Here’s the Plan (for Pitt): Pitt Seed


Earlier this week, Chancellor Patrick Gallagher wrote to all faculty and staff and invited them to submit their “big and bold ideas” to the Pitt Seed Project, which has played — and will continue to play — a major role in advancing the Plan for Pitt. Rather than rehash what he said, I have asked the chancellor if we may feature his message in this month’s column. I encourage you to read it below.

In the meantime, my strategic planning colleagues and I remain available (via to discuss your ideas for implementing the Plan for Pitt. We are excited to see what ideas faculty and staff come up with in the latest Pitt Seed cycle.


Dear Colleagues:

The Pitt Seed Project is back — and better than ever.

The program, now in its fifth cycle, aids faculty and staff in developing ideas that will advance the University of Pittsburgh’s strategic plan and have a systemwide impact.

This cycle is the program’s first to align with our new Plan for Pitt and run on an extended timeline — a move that enables us to offer participants more opportunities for training, collaboration and financial support.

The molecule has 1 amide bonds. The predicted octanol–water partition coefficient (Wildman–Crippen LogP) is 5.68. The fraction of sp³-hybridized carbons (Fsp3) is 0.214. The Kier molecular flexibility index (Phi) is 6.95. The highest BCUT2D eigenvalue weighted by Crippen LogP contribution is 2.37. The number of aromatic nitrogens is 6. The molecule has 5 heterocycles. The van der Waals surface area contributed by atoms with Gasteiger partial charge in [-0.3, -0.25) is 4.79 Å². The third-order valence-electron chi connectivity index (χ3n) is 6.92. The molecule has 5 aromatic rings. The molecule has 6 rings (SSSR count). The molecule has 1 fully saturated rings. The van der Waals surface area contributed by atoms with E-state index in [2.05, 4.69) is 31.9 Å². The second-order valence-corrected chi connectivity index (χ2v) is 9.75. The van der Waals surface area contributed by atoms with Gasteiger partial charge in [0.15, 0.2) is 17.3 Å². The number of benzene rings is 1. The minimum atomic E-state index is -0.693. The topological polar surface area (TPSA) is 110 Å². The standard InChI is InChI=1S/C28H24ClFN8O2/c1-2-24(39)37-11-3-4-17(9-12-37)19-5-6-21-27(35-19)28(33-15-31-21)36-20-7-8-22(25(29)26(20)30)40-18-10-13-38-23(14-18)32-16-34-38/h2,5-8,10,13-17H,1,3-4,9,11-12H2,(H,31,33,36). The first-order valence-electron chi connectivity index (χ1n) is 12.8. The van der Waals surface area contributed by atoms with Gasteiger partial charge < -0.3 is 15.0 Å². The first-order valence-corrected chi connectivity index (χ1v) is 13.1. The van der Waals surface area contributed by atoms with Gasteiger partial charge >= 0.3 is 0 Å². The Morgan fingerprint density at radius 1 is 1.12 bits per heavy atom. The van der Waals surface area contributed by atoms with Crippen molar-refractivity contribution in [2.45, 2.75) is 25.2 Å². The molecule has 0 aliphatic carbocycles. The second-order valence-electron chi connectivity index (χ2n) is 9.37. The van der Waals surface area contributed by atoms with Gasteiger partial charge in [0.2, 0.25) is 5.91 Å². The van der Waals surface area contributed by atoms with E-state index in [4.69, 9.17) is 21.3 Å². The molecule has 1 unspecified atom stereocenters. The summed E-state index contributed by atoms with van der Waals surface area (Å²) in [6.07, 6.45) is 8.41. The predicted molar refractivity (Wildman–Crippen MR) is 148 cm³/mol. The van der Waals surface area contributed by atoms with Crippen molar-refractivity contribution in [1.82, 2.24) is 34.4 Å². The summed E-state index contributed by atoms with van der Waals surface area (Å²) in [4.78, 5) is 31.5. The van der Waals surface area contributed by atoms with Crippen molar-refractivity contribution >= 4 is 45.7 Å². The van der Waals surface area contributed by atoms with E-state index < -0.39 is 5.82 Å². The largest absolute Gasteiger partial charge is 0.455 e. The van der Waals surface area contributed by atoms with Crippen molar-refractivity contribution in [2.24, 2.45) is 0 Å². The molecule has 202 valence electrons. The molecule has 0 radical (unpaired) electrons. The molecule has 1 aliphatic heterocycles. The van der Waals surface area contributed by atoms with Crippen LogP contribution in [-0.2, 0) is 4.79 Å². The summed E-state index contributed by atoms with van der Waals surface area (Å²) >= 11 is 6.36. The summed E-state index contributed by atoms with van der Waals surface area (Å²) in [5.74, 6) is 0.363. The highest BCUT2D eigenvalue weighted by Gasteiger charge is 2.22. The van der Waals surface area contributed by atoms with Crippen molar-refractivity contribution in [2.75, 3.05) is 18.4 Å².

We’ve set a Feb. 7, 2022, deadline for all Pitt Seed proposals, which must be packaged as a video pitch running 90 seconds or less. To start, we’ll select up to 30 ideas to support, with the lead applicant from each team receiving a $2,000 stipend for training on Pitt policies, processes and infrastructure that can help move their proposal forward.

Come May 2022, we’ll whittle the pitch pool down to 10 standout entries — our official class of Pitt Seed Project grantees — and award each team up to $75,000 apiece to continue developing their ideas. This group will be eligible for a second significant funding opportunity, a grant capped at $500,000, that up to two teams can earn and apply to sustain and scale their idea institution-wide.

This new two-grant approach is designed to support the longevity — and not just the launch — of internally focused strategic changes that have the potential to systematically enhance how our campus community connects and operates.

You can learn more about our new-and-improved Pitt Seed Program design by attending one of our virtual information sessions or by visiting the Pitt Seed Project webpage, which includes an updated frequently asked questions section.

I am excited to kick off this next cycle and hear your big and bold ideas on how we can advance the Plan for Pitt in ways that will make our University community an even better place to work, teach and learn.


Patrick Gallagher


Melissa Schild is assistant vice chancellor for strategic planning and performance and leads the University’s strategic planning efforts.